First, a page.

Picks and Pans Review: The Epicure's Lament

updated 03/22/2004 AT 01:00 AM EST

originally published 03/22/2004 AT 01:00 AM EST

By Kate Christensen

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Hugo is the embodiment of the failed New York writer hitting middle age with no momentum. He's overeducated, oversexed and alone in his decaying family's mansion on the Hudson, where he chain-smokes and cooks elaborate meals. His is a splendid isolation, but it's shattered when members of his family and a few eccentric guests (including a hit man named Shlomo) start arriving in the weeks after the Sept. 11 terrorist attacks. Hugo, who is dying from his smoking, won't be thwarted in his plans to end his life at Christmas but not before having as much sex as possible, making the world safer by ruining the life of a possible child molester and cooking everyone a last meal to remember him by.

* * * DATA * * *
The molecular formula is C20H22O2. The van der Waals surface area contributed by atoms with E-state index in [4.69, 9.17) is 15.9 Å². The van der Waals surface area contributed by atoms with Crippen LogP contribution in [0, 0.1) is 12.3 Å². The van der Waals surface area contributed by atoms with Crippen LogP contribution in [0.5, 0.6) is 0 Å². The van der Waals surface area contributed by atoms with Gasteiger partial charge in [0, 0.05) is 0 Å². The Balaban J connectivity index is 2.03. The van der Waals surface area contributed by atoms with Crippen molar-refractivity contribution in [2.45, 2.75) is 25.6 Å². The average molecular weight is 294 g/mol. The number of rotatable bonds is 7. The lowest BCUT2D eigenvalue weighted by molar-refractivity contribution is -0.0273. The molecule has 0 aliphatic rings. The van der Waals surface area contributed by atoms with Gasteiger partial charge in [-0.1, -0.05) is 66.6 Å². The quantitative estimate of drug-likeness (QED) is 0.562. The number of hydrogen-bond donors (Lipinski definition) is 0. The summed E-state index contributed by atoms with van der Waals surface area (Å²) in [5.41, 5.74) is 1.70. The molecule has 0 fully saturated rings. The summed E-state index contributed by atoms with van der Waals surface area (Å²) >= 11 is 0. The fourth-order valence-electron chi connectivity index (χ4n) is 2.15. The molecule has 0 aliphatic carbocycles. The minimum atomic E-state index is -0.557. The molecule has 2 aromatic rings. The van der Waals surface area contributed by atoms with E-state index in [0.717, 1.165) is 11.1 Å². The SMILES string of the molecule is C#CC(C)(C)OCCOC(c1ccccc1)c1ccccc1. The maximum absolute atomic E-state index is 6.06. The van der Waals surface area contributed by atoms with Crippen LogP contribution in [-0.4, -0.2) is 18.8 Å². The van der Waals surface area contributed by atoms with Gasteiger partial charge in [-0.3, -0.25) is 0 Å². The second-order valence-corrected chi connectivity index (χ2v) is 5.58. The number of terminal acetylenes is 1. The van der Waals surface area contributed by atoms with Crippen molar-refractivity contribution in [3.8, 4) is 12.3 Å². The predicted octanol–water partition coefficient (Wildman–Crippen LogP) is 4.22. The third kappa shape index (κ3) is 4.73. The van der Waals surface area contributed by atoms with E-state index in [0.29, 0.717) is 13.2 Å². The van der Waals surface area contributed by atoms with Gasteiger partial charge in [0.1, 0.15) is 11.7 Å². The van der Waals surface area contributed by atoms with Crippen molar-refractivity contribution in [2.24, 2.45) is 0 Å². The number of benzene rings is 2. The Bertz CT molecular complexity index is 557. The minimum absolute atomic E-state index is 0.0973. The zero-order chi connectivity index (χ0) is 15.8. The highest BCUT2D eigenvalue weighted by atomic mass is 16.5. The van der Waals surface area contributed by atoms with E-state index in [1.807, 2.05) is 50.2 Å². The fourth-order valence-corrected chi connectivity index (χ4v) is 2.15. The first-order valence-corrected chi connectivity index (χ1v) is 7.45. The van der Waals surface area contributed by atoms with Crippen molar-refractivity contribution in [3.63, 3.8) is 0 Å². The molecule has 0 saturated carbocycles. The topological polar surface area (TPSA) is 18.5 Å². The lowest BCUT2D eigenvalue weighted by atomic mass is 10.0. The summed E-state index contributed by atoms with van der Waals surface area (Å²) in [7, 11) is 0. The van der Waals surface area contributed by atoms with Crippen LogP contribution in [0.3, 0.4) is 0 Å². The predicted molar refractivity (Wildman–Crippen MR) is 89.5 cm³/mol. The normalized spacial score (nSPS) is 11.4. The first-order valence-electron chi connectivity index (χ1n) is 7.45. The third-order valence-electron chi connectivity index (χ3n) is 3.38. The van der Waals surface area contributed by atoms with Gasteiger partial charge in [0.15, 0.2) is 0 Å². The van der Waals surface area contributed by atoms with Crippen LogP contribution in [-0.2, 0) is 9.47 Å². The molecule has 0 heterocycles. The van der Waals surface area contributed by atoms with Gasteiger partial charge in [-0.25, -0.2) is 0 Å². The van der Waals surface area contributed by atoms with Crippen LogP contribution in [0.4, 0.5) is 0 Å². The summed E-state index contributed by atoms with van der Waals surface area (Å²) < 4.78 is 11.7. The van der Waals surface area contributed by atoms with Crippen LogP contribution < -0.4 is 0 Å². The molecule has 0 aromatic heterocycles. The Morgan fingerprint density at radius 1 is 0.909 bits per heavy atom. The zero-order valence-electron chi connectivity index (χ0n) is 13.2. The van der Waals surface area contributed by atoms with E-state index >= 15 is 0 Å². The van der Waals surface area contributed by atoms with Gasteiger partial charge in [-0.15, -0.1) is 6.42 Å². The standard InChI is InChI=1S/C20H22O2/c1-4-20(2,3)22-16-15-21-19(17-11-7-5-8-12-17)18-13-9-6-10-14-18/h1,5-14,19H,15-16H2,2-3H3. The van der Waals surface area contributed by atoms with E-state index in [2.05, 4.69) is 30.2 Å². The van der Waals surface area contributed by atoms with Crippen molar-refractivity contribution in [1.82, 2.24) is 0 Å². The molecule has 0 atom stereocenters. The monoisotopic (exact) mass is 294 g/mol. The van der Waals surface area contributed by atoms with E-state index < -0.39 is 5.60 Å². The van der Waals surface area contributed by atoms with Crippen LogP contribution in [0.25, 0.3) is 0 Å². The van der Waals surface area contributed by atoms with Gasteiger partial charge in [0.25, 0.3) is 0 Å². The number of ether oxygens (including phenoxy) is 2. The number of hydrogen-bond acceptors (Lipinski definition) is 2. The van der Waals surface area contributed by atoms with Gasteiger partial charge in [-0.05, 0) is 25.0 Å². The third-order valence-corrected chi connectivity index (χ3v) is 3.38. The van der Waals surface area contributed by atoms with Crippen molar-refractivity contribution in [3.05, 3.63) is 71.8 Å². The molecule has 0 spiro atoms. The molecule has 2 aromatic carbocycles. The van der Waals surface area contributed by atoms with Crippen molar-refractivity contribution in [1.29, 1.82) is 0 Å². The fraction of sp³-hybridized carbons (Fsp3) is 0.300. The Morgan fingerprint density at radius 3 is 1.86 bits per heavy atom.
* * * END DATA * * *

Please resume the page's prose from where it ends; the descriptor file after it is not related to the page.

Christensen's third novel is a mini-masterpiece about the despair of desire. Hugo is hilariously arch (he tries to seduce his brother's au pair by reading her Anna Karenina and buying her a banana split) and one of the most memorable creations in recent fiction. His story is an exquisite meal served in literary, haute cuisine prose. Discerning palates will savor it.


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